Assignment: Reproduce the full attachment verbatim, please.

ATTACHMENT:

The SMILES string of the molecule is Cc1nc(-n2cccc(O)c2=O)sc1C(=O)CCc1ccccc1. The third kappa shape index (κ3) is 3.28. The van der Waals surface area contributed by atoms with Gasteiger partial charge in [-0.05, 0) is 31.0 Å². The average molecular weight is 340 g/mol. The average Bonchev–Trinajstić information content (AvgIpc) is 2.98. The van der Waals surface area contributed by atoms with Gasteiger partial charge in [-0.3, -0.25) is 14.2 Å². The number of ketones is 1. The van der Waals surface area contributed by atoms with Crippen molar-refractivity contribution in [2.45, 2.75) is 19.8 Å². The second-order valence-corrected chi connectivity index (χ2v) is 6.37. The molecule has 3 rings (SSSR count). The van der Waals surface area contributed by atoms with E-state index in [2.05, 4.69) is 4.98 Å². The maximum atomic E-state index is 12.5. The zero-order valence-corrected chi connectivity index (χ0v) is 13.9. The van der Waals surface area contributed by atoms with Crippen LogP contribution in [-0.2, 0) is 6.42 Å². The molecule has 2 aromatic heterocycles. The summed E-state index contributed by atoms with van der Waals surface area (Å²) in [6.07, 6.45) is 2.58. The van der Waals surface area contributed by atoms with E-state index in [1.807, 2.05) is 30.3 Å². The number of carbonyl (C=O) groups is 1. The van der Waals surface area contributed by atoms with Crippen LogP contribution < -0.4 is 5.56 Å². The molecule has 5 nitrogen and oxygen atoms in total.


The SMILES string of the molecule is Cc1nc(-n2cccc(O)c2=O)sc1C(=O)CCc1ccccc1. The third kappa shape index (κ3) is 3.28. The van der Waals surface area contributed by atoms with Gasteiger partial charge in [-0.05, 0) is 31.0 Å². The average molecular weight is 340 g/mol. The average Bonchev–Trinajstić information content (AvgIpc) is 2.98. The van der Waals surface area contributed by atoms with Gasteiger partial charge in [-0.3, -0.25) is 14.2 Å². The number of ketones is 1. The van der Waals surface area contributed by atoms with Crippen molar-refractivity contribution in [2.45, 2.75) is 19.8 Å². The second-order valence-corrected chi connectivity index (χ2v) is 6.37. The molecule has 3 rings (SSSR count). The van der Waals surface area contributed by atoms with E-state index in [2.05, 4.69) is 4.98 Å². The maximum atomic E-state index is 12.5. The zero-order valence-corrected chi connectivity index (χ0v) is 13.9. The van der Waals surface area contributed by atoms with Crippen LogP contribution in [-0.2, 0) is 6.42 Å². The molecule has 2 aromatic heterocycles. The summed E-state index contributed by atoms with van der Waals surface area (Å²) in [6.07, 6.45) is 2.58. The van der Waals surface area contributed by atoms with E-state index in [1.807, 2.05) is 30.3 Å². The number of carbonyl (C=O) groups is 1. The van der Waals surface area contributed by atoms with Crippen LogP contribution < -0.4 is 5.56 Å². The molecule has 5 nitrogen and oxygen atoms in total.